Legendary pop-folk producer Lee Hazelwood gives this album a somewhat pedestrian feel, recycling various studio motifs from years gone by -- the isolated trap drum, the perky fuzz guitar, etc. Although the mix is relatively sparse, the pacing and tone don't leave many empty spaces for Waylon's voice to resonate; this album seems perfunctory and glib, with most of the action happening on the surface and with far less depth than Waylon's usual offerings. It all feels kind of phoned in... There's nothing on here that I would play on the radio, even stuff like the folked-up cover of the Rolling Stones' "Honky Tonk Woman" (which could have been a great moment in country history!) This is skippable.
Waylon Jennings "The Taker/Tulsa" (RCA, 1971)
Waylon Jennings "Cedartown, Georgia" (RCA, 1971)
Waylon Jennings "Good Hearted Woman" (RCA, 1972)
Waylon Jennings "Heartaches By The Numbers" (RCA-Camden, 1972)
A Camden budget reissue, mainly featuring tracks from Waylon's 1967 Harlan Howard tribute, and a few other tracks thrown in for good measure.
Waylon Jennings "Ladies Love Outlaws" (RCA, 1972)
Waylon Jennings "Ruby, Don't Take Your Love To Town" (RCA, 1973)
Waylon Jennings "Lonesome, On'ry and Mean" (RCA, 1973)
(Produced by Danny Davis, Waylon Jennings & Ronny Light)
The classic "outlaw" sound has really fallen into place here, although along with the gold, there's a little tin. There are a pair of stone cold classics on here, the title track and "Just Pretend I Never Happened," which both regularly make it onto best-of sets... There are also plenty of nuggets worth mining for, such as his smouldering, soulful readings of Danny O'Keefe's "Good Time Charlie's Got The Blues" (which doesn't quite hit the same heights as the original) and Mickey Newbury's "Frisco Mabel Joy" (which is quite good). There are also a few misses, notably his bombastic cover of the rock-soul oldie, "You Can Have Her," where Waylon's playful, off-meter shoutin' and hollerin' in front of a large, bright vocal chorus sounds a lot like what is was: some guy who was really too stoned in the studio, lettin' the tape roll along with all the doobies. It's worth noting that all the best, simplest tracks on here were the ones that Waylon produced himself and the iffier ones were done by the Nashville fellas. All in all, though, this is a great record. Ya gotta check this one out if you want to know what Waylon was ll about.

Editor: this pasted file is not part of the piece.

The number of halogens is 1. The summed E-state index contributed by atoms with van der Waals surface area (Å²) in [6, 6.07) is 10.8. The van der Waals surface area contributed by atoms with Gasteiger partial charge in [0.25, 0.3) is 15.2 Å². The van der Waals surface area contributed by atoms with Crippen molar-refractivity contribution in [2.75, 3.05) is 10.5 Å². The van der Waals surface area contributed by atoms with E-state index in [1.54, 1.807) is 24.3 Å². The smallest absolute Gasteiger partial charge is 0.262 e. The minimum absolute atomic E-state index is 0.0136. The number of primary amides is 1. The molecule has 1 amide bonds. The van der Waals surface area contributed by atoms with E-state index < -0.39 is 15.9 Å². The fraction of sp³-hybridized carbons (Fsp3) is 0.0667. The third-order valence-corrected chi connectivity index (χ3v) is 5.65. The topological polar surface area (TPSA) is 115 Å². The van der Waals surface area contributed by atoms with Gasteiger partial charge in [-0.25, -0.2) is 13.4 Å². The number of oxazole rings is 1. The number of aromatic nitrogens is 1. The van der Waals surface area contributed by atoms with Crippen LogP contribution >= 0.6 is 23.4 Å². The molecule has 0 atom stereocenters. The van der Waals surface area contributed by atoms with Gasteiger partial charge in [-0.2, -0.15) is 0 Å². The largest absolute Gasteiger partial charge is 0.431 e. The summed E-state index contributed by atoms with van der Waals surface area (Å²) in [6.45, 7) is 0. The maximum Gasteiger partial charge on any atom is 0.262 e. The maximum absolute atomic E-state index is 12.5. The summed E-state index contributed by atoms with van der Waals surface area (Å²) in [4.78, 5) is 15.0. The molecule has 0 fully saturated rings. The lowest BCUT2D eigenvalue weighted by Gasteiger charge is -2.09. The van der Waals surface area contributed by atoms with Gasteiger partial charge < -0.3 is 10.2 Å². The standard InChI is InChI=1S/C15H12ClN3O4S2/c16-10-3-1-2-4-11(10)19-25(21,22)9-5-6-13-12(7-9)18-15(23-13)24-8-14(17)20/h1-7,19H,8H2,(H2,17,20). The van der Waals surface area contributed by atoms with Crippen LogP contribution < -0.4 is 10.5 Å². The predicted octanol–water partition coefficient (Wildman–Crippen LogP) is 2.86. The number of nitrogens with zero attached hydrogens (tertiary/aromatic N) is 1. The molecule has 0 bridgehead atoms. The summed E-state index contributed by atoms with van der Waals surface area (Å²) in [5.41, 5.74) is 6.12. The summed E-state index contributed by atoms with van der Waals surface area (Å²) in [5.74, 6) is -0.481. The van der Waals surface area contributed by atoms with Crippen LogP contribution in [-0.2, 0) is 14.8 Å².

Waylon Jennings "Honky Tonk Heroes" (RCA, 1973)
Waylon Jennings "Only Daddy That'll Walk The Line" (RCA-Camden, 1974)
A best-of sampler set with older stuff and singles...
Waylon Jennings "This Time" (RCA, 1974)
Although many of these excellent songs on this album are staples of Waylon best-ofs, this is an album that deserves to be owned in its own right. It's one of Waylon's strongest, bluesiest efforts of the '70s, full of the kind of downtempo crooning that was uniquely Jennings's forte. He was just such a soulful singer, with such a great band... and this is him at his peak. Highly recommended.